Materials and Methods
In this retrospective chart review study, we included patients with Ph+ AML and CML-MBP treated at our institution with venetoclax and BCR-ABL1 TKI-based combinations.
Dosing of agents was performed per institutional guidelines and practice. Venetoclax was dosed at 400 mg daily with dose reductions in conjunction with CYP3A4 inhibitors, e.g., azole antifungals for infection prophylaxis or treatment. Reduction in the venetoclax treatment period from continuous to <2 weeks was allowed in cases of myelosuppression. TKI was administered concomitantly with venetoclax. Dasatinib was dosed at 100 mg daily (n = 2) or 50 mg daily (n = 2), bosutinib was dosed at 400 mg daily, nilotinib was dosed at 200 mg daily, and ponatinib was dosed daily at 30 mg (n = 7), 15 mg (n = 2), or 45 mg (n = 1). Two patients with concomitant FLT3-ITD received gilteritinib 80 and 120 mg daily, respectively. Decitabine (20 mg/m2) was administered for 5–10 days. The CLIA2 regimen consisted of cladribine 5 mg/m2 on days 1–5, cytarabine 2,000 mg/m2 i.v. on days 1–5, and idarubicin 10 mg/m2 i.v. on days 1–3. The CIA regimen consisted of clofarabine 22.5 mg/m2 i.v. on days 1–5, idarubicin 6 mg/m2 i.v. on days 1–3, and cytarabine 0.75 g/m2 i.v. on days 1–5. The FIA regimen consisted of fludarabine 30 mg/m2 i.v. on days 1–5, idarubicin 6 mg/m2 i.v. on days 1–3, and cytarabine 0.75 g/m2 i.v. on days 1–5. Cladribine with HiDAC regimen consisted of cladribine 5 mg/m2 and cytarabine 1,000 mg/m2 i.v. daily for days 1–3. CPX-351 was administered at 44 U/m2 on days 1, 3, and 5. Patients could proceed to allogeneic stem cell transplantation (allo-SCT) after achievement of a response if they were deemed fit for allo-SCT and a donor was available.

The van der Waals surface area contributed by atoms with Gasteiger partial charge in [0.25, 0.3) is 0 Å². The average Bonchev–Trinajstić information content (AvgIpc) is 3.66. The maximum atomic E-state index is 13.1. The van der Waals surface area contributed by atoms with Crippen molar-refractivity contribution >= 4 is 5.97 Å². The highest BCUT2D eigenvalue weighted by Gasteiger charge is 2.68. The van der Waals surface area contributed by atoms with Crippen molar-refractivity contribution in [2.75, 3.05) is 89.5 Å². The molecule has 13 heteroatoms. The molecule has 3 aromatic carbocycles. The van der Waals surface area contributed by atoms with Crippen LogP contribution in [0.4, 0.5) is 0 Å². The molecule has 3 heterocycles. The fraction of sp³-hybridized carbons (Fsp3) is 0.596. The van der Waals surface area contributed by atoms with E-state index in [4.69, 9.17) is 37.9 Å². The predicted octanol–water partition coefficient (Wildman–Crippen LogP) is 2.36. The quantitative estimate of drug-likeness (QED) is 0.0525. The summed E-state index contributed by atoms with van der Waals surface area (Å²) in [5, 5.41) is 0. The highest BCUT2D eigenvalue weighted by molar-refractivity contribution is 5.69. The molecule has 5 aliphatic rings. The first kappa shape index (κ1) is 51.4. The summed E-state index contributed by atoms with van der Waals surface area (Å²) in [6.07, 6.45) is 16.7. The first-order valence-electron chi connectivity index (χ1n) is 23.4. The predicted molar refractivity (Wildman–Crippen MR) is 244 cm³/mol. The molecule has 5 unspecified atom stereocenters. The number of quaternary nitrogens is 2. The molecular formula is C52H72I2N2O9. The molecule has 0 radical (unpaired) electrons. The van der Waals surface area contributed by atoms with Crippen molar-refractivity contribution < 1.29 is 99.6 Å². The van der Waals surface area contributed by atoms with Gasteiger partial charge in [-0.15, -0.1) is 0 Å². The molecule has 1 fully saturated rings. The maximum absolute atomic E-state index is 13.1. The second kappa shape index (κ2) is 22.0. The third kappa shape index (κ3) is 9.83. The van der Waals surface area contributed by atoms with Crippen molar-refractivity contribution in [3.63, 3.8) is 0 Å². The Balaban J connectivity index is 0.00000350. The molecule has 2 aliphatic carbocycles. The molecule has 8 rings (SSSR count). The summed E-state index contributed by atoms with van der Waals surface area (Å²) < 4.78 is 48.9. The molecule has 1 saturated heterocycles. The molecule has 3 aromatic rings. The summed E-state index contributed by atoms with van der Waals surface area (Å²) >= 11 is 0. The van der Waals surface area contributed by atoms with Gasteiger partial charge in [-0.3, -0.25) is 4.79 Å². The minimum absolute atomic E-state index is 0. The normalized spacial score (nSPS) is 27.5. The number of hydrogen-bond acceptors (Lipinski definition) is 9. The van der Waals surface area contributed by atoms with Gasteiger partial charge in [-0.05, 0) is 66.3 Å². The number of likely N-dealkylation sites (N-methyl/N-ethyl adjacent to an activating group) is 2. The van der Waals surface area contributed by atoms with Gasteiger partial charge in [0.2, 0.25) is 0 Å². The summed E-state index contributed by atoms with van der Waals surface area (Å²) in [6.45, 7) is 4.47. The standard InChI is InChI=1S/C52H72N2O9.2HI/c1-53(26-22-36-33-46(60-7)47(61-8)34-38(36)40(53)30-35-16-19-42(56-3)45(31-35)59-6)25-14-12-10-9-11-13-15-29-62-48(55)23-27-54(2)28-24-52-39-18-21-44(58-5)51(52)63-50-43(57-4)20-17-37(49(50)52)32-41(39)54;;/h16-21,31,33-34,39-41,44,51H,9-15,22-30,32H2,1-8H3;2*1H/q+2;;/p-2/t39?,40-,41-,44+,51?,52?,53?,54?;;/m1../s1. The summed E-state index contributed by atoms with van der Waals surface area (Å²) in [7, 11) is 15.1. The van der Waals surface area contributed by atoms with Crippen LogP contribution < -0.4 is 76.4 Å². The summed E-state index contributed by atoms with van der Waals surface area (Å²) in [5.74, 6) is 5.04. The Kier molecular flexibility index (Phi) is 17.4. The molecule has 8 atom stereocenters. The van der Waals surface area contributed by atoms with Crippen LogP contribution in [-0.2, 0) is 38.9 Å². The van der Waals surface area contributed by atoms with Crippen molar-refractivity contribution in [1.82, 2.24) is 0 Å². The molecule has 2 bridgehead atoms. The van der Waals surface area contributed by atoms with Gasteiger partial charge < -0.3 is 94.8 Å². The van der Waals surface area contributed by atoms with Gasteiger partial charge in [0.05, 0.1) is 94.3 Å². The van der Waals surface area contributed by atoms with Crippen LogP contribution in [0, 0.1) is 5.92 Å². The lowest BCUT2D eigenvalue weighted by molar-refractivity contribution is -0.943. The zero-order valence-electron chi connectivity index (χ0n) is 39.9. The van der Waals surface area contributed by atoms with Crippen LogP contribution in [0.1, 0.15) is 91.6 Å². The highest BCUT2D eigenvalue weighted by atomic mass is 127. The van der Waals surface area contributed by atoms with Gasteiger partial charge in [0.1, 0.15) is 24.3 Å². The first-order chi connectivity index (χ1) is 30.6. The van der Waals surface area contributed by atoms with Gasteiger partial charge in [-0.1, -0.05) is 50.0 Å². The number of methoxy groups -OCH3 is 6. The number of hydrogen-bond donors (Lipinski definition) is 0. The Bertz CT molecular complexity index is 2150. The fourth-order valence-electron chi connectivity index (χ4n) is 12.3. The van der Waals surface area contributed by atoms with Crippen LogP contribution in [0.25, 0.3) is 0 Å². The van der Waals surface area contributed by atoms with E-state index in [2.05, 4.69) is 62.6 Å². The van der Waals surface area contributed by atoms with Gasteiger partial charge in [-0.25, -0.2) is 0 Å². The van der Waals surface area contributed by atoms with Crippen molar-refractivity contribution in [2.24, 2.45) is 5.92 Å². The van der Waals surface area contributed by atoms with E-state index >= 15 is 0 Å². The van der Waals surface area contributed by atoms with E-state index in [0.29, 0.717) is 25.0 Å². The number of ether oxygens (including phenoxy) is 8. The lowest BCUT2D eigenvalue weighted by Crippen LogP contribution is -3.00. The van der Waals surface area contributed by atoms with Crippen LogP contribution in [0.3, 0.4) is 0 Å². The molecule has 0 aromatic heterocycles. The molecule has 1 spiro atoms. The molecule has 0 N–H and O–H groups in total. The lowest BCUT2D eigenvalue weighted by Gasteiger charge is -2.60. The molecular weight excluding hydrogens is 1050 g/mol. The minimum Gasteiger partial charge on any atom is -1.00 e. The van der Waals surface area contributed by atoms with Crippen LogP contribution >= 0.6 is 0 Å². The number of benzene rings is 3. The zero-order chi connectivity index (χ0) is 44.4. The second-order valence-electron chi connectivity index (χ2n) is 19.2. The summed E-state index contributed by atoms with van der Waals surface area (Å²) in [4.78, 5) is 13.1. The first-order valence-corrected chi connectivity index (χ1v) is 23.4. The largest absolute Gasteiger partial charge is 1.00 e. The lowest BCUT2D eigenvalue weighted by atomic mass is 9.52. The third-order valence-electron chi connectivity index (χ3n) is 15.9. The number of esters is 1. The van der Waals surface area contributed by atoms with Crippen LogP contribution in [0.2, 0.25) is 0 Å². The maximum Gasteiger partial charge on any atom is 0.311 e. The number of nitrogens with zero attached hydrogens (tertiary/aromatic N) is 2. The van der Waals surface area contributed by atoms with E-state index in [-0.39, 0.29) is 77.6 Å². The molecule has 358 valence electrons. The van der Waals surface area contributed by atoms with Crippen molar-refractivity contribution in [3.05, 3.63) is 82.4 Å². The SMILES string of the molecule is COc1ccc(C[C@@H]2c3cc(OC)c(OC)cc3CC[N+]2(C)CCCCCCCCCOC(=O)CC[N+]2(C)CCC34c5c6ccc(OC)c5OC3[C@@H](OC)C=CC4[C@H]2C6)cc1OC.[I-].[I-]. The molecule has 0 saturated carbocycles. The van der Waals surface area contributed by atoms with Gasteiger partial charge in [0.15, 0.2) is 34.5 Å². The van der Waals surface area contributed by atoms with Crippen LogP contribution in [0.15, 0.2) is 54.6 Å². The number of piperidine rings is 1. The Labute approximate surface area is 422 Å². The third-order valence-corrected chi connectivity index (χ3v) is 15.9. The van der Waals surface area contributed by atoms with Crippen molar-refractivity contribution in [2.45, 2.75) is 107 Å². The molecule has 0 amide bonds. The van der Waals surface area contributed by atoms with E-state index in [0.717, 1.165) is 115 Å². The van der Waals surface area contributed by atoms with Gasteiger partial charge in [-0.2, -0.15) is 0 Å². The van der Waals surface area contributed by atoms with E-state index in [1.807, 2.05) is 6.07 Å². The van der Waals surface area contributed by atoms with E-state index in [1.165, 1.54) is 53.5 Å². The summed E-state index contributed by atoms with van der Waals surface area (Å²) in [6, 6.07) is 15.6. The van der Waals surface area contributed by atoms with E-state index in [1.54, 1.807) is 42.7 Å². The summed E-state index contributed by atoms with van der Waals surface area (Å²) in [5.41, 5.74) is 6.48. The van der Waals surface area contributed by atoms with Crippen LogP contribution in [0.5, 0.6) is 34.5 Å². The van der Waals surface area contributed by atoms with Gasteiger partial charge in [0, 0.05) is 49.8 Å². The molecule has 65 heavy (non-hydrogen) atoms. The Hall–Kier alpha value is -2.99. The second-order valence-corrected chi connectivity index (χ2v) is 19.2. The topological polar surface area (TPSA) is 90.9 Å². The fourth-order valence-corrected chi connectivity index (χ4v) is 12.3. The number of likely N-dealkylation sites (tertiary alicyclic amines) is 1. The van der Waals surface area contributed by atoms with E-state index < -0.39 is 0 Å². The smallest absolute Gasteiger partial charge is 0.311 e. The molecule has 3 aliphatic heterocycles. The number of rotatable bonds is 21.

The AML European LeukemiaNet 2017 criteria were used to determine response . The BCR-ABL1 kinase domain mutation analysis done on cDNA with a nested polymerase chain reaction (PCR) method covered codons 221–500 . Flow cytometry for minimal residual disease (MRD) testing had a sensitivity of 0.1% or higher . Karyotype or fluorescence in situ hybridization were used to determine the proportion of Ph+ metaphases in bone marrow aspiration samples prior to starting therapy. Conventional karyotype was used to assess cytogenetic response after therapy.
At this time, we will not be able to share individual patient level data outside of our institution.
OS was determined from the date of therapy start to the date of death or censoring at the last follow-up. Relapse-free survival (RFS) was determined from the date of achievement of response to relapse, or death, or censoring at the last follow-up. OS and RFS were calculated using the Kaplan-Meier method. Student’s t test was used to determine the association between continuous variables and response. GraphPad Prism v7.0 (GraphPad Software, San Diego, CA, USA) was used for statistical analyses.
Patients and Treatment